Four internationally-acclaimed musicians have accepted invitations to become artists in residence at Liverpool, following the announcement of the Royal Liverpool Philharmonic’s new concert season.
Bryn Terfel, Andrew Manze, Christian Lindberg and Simon Trpčeski will perform not only with the orchestra but will also become involved in all other aspects of the Liverpool Philharmonic, including the burgeoning learning programme.
Terfel will give a concert performance of Tosca along with young singers from the Liverpool-based European Opera Centre while Lindberg will conduct a concert of Sibelius as well as his own compositions and will play in Liverpool Philharmonic’s chamber concerts series. There will be an original tribute to Benjamin Britten by Andrew Manze who will conduct a concert of composers who influenced the British composer while Trpčeski will direct a concert of Shostakovich from the piano and will also play in the chamber concert series.
The world première of a percussion concerto by Stewart Copeland, former drummer of The Police, will take place as well as the UK première of Piano Concerto No 2 ‘Tenerife’ by Dominican-born pianist Michel Camilo, making a rare UK appearance.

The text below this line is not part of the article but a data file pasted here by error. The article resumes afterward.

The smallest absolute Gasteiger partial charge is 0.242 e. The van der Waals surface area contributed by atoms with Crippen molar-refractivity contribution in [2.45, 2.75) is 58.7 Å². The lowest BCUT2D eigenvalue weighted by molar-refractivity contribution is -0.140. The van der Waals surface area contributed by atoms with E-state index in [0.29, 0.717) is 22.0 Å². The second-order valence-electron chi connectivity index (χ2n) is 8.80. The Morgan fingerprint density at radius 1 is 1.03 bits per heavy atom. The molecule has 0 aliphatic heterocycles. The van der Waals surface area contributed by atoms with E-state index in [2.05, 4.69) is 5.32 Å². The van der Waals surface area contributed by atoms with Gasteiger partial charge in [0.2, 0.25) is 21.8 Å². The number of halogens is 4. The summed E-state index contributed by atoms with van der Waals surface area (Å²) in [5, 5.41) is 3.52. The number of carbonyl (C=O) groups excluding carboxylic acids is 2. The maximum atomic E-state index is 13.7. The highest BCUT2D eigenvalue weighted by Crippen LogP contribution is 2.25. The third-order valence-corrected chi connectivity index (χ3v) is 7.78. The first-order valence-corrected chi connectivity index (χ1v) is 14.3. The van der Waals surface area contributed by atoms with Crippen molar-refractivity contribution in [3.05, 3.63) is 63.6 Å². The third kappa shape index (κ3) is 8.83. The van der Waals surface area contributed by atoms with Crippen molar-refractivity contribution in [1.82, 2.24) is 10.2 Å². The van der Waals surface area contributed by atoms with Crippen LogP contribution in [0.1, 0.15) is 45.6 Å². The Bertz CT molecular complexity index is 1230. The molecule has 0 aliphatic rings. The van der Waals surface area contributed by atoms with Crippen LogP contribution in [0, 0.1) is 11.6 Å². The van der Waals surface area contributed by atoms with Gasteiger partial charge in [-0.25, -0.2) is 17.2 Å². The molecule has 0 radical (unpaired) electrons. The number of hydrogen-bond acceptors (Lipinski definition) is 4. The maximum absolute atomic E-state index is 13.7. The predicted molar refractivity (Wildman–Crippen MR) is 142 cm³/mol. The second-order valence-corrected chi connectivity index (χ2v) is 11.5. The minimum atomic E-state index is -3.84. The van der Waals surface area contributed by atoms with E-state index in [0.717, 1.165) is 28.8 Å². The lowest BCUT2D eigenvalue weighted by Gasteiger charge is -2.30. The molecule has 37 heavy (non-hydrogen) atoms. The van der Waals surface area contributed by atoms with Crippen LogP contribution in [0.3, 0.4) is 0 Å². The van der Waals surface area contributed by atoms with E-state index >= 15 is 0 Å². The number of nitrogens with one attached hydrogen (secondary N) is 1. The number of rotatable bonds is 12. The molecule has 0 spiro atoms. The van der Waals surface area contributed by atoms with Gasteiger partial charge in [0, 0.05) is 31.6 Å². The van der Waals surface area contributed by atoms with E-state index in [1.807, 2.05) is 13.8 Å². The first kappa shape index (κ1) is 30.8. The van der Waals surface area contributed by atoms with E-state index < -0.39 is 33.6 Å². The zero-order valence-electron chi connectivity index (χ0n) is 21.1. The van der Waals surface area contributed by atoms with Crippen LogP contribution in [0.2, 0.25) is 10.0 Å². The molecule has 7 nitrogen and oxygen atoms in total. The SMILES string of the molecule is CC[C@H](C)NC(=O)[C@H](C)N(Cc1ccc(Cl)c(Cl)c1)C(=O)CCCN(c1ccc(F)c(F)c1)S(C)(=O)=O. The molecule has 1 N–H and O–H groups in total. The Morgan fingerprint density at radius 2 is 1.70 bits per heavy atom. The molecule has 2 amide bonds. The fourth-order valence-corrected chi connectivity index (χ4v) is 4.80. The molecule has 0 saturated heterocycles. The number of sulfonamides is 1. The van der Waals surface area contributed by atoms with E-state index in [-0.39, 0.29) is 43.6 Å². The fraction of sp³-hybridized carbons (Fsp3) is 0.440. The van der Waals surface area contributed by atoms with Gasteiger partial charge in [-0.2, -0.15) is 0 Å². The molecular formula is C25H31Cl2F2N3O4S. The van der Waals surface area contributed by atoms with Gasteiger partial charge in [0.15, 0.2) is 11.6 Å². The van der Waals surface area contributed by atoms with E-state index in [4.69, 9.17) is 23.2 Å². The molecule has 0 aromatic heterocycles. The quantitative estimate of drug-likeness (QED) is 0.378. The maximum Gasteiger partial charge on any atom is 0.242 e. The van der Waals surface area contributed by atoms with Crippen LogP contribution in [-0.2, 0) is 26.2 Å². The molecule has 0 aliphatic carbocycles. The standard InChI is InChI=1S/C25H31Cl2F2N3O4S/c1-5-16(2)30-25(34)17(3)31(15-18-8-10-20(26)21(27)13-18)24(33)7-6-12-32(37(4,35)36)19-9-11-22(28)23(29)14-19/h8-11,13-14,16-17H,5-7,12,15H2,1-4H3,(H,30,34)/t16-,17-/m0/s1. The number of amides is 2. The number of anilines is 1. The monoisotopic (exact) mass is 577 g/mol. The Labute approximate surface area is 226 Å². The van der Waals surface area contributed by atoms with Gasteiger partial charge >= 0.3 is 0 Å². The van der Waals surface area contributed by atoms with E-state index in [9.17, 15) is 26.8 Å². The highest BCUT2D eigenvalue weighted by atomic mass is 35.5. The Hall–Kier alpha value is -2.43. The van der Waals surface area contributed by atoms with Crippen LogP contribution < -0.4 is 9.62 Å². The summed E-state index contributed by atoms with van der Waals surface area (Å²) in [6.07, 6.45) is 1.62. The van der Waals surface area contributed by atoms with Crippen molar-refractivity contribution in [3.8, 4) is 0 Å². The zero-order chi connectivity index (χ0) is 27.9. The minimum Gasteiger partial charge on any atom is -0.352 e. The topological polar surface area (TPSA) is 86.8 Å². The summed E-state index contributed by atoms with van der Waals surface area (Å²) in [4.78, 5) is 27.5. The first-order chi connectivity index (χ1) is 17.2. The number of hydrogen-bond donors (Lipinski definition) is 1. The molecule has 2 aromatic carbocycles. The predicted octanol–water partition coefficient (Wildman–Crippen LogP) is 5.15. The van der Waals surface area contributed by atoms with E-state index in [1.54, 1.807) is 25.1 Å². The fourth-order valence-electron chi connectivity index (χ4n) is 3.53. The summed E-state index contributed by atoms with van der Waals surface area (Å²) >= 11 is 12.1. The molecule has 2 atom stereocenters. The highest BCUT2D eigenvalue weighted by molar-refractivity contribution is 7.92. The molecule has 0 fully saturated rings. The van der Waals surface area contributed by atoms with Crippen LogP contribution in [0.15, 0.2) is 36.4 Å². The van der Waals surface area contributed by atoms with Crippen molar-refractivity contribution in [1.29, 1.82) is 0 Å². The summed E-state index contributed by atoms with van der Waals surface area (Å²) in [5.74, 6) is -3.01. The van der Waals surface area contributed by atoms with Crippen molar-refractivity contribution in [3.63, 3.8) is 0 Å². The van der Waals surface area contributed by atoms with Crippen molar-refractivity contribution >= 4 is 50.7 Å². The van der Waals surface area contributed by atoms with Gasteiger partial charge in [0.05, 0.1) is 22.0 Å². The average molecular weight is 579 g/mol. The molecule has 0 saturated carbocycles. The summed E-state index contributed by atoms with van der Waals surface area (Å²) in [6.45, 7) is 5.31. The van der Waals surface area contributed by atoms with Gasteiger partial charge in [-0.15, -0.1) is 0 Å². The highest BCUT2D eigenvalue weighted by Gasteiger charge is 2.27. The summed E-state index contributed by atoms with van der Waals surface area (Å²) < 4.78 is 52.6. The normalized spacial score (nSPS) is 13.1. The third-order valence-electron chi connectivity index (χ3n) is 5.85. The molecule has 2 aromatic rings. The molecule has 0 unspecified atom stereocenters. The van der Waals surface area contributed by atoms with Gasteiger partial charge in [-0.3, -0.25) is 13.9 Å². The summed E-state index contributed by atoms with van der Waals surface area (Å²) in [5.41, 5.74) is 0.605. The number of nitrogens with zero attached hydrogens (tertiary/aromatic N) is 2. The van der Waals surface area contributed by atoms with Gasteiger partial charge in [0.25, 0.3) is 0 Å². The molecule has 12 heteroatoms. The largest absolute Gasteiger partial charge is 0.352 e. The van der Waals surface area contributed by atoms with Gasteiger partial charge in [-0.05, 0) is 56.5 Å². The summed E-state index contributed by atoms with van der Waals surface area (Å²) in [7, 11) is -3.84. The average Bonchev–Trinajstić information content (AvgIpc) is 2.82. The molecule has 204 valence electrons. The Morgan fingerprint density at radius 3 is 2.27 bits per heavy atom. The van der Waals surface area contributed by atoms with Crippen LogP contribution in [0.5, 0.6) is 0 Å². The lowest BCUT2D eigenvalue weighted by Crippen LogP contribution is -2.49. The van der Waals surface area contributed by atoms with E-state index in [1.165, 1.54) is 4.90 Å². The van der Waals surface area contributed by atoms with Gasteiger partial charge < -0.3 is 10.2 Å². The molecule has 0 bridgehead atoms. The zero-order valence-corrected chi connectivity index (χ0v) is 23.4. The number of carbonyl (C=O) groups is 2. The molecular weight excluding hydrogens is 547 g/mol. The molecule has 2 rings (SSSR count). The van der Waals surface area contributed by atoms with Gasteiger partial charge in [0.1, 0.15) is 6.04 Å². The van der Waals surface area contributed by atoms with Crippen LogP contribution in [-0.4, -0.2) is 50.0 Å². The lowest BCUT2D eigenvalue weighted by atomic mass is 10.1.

The Britten centenary and the Richard Strauss 150th anniversaries will be celebrated. ‘Strauss Edition’ will be a year-long exploration of his major tone poems. The Britten concerts will take place in November and December and will include his Young Person’s Guide to the Orchestra, premièred in Liverpool in 1946.
The Royal Liverpool Philharmonic Choir will perform extensively in the season, singing the Brahms Requiem, Bach’s St John Passion, Walton’s Belshazzar’s Feast and a range of other works. Film composer Richard Kaufmann will also be returning to Liverpool to conduct three concerts, including the screening of Pirates of the Caribbean: The Curse of the Black Pearl with a live orchestral and choral accompaniment.
According to Philharmonic chief executive Michael Eakin, box office figures rose again last year. ‘But we do not take that for granted,’ he noted. Eakin spoke about the challenging time faced by the organisation over funding and the planned refurbishment of Philharmonic Hall, starting next year. Eakin also spoke of how pleased the organisation was that chief conductor Vasily Petrenko had decided to extend his contract indefinitely, something heartily endorsed by the 1,500 who had come to Philharmonic Hall for the new season launch. He also announced a major new sponsorship deal with Liverpool John Moores University, which becomes the Philharmonic’s second principal partner. Vice chancellor Professor Nigel Weatherill said: ‘I want all 25,000 of our students to experience culture and broaden their horizons.’
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